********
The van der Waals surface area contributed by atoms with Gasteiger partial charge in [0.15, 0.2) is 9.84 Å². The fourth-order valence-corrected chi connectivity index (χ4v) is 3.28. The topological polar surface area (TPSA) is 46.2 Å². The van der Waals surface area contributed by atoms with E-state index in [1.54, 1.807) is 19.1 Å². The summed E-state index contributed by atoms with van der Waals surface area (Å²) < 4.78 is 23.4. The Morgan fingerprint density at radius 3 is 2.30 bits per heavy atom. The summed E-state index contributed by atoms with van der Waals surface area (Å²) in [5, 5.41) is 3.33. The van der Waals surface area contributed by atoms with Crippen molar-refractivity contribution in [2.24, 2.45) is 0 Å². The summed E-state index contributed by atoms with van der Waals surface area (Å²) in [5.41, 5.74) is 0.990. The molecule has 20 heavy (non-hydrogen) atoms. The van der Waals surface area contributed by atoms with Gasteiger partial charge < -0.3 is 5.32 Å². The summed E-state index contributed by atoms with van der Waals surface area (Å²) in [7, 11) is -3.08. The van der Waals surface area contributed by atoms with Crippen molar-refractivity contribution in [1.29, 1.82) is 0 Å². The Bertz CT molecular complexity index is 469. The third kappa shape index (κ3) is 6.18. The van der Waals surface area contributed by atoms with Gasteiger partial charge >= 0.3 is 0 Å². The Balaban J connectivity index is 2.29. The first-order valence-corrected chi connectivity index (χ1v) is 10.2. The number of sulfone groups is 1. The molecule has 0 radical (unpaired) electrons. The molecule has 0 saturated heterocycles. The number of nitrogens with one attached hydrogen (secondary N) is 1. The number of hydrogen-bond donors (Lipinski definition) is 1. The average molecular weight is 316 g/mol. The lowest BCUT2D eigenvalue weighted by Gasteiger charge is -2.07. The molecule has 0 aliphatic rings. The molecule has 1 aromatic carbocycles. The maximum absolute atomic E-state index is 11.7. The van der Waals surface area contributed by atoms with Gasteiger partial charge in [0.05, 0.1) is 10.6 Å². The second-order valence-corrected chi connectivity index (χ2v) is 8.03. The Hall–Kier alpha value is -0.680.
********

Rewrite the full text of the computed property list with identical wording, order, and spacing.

The van der Waals surface area contributed by atoms with Gasteiger partial charge in [0.15, 0.2) is 9.84 Å². The fourth-order valence-corrected chi connectivity index (χ4v) is 3.28. The topological polar surface area (TPSA) is 46.2 Å². The van der Waals surface area contributed by atoms with E-state index in [1.54, 1.807) is 19.1 Å². The summed E-state index contributed by atoms with van der Waals surface area (Å²) < 4.78 is 23.4. The Morgan fingerprint density at radius 3 is 2.30 bits per heavy atom. The summed E-state index contributed by atoms with van der Waals surface area (Å²) in [5, 5.41) is 3.33. The van der Waals surface area contributed by atoms with Crippen molar-refractivity contribution in [2.24, 2.45) is 0 Å². The summed E-state index contributed by atoms with van der Waals surface area (Å²) in [5.41, 5.74) is 0.990. The molecule has 20 heavy (non-hydrogen) atoms. The van der Waals surface area contributed by atoms with Gasteiger partial charge < -0.3 is 5.32 Å². The summed E-state index contributed by atoms with van der Waals surface area (Å²) in [7, 11) is -3.08. The van der Waals surface area contributed by atoms with Crippen molar-refractivity contribution in [1.29, 1.82) is 0 Å². The Bertz CT molecular complexity index is 469. The third kappa shape index (κ3) is 6.18. The van der Waals surface area contributed by atoms with Gasteiger partial charge >= 0.3 is 0 Å². The Balaban J connectivity index is 2.29. The first-order valence-corrected chi connectivity index (χ1v) is 10.2. The number of sulfone groups is 1. The molecule has 0 radical (unpaired) electrons. The molecule has 0 saturated heterocycles. The number of nitrogens with one attached hydrogen (secondary N) is 1. The number of hydrogen-bond donors (Lipinski definition) is 1. The average molecular weight is 316 g/mol. The lowest BCUT2D eigenvalue weighted by Gasteiger charge is -2.07. The molecule has 0 aliphatic rings. The molecule has 1 aromatic carbocycles. The maximum absolute atomic E-state index is 11.7. The van der Waals surface area contributed by atoms with Gasteiger partial charge in [0.05, 0.1) is 10.6 Å². The second-order valence-corrected chi connectivity index (χ2v) is 8.03. The Hall–Kier alpha value is -0.680.